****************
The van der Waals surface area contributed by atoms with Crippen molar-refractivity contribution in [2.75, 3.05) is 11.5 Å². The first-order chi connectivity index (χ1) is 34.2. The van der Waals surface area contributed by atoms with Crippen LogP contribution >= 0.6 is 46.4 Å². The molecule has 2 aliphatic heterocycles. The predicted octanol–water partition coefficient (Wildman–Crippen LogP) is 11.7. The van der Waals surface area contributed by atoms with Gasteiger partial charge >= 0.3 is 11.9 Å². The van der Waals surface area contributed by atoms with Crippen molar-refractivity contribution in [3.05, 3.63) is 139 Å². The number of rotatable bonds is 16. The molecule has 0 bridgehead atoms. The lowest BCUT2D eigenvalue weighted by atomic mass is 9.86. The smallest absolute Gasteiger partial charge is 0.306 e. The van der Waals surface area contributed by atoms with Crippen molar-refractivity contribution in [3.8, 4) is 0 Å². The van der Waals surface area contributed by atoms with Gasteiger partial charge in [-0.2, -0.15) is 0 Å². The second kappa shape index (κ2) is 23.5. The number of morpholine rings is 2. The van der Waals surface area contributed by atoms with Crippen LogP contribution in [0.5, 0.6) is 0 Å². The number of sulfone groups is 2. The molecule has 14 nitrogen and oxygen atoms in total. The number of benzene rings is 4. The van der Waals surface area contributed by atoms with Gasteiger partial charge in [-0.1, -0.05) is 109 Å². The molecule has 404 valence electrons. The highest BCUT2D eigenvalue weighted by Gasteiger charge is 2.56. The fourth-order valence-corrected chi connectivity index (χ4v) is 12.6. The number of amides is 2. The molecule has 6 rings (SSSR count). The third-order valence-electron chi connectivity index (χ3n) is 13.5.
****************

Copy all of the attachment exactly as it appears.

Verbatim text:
The van der Waals surface area contributed by atoms with Crippen molar-refractivity contribution in [2.75, 3.05) is 11.5 Å². The first-order chi connectivity index (χ1) is 34.2. The van der Waals surface area contributed by atoms with Crippen LogP contribution >= 0.6 is 46.4 Å². The molecule has 2 aliphatic heterocycles. The predicted octanol–water partition coefficient (Wildman–Crippen LogP) is 11.7. The van der Waals surface area contributed by atoms with Gasteiger partial charge >= 0.3 is 11.9 Å². The van der Waals surface area contributed by atoms with Crippen molar-refractivity contribution in [3.05, 3.63) is 139 Å². The number of rotatable bonds is 16. The molecule has 0 bridgehead atoms. The lowest BCUT2D eigenvalue weighted by atomic mass is 9.86. The smallest absolute Gasteiger partial charge is 0.306 e. The van der Waals surface area contributed by atoms with Crippen molar-refractivity contribution in [3.8, 4) is 0 Å². The van der Waals surface area contributed by atoms with Gasteiger partial charge in [-0.2, -0.15) is 0 Å². The second kappa shape index (κ2) is 23.5. The number of morpholine rings is 2. The van der Waals surface area contributed by atoms with Crippen LogP contribution in [0.5, 0.6) is 0 Å². The number of sulfone groups is 2. The molecule has 14 nitrogen and oxygen atoms in total. The number of benzene rings is 4. The van der Waals surface area contributed by atoms with Gasteiger partial charge in [-0.1, -0.05) is 109 Å². The molecule has 404 valence electrons. The highest BCUT2D eigenvalue weighted by Gasteiger charge is 2.56. The fourth-order valence-corrected chi connectivity index (χ4v) is 12.6. The number of amides is 2. The molecule has 6 rings (SSSR count). The third-order valence-electron chi connectivity index (χ3n) is 13.5.